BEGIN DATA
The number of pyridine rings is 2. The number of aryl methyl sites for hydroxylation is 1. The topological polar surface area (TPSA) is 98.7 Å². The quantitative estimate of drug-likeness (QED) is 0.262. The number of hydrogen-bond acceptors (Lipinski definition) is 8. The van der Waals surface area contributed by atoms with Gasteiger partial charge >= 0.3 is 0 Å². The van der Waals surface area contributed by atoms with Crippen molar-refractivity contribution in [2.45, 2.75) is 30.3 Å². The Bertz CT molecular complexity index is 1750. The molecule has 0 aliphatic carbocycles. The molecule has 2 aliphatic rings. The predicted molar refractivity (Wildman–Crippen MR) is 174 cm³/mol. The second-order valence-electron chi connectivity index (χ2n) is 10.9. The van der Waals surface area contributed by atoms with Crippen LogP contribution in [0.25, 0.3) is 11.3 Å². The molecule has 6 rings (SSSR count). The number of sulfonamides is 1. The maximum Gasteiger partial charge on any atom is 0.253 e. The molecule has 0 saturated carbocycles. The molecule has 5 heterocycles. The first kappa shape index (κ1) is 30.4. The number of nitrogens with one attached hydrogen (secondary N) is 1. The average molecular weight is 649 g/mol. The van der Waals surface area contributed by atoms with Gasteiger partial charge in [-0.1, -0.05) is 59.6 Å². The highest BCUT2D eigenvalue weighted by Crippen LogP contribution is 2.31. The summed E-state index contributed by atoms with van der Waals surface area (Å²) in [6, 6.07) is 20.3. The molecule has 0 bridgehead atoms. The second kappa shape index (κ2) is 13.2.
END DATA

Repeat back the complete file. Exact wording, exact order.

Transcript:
The number of pyridine rings is 2. The number of aryl methyl sites for hydroxylation is 1. The topological polar surface area (TPSA) is 98.7 Å². The quantitative estimate of drug-likeness (QED) is 0.262. The number of hydrogen-bond acceptors (Lipinski definition) is 8. The van der Waals surface area contributed by atoms with Gasteiger partial charge >= 0.3 is 0 Å². The van der Waals surface area contributed by atoms with Crippen molar-refractivity contribution in [2.45, 2.75) is 30.3 Å². The Bertz CT molecular complexity index is 1750. The molecule has 0 aliphatic carbocycles. The molecule has 2 aliphatic rings. The predicted molar refractivity (Wildman–Crippen MR) is 174 cm³/mol. The second-order valence-electron chi connectivity index (χ2n) is 10.9. The van der Waals surface area contributed by atoms with Crippen LogP contribution in [0.25, 0.3) is 11.3 Å². The molecule has 6 rings (SSSR count). The number of sulfonamides is 1. The maximum Gasteiger partial charge on any atom is 0.253 e. The molecule has 0 saturated carbocycles. The molecule has 5 heterocycles. The first kappa shape index (κ1) is 30.4. The number of nitrogens with one attached hydrogen (secondary N) is 1. The average molecular weight is 649 g/mol. The van der Waals surface area contributed by atoms with Gasteiger partial charge in [-0.1, -0.05) is 59.6 Å². The highest BCUT2D eigenvalue weighted by Crippen LogP contribution is 2.31. The summed E-state index contributed by atoms with van der Waals surface area (Å²) in [6, 6.07) is 20.3. The molecule has 0 bridgehead atoms. The second kappa shape index (κ2) is 13.2.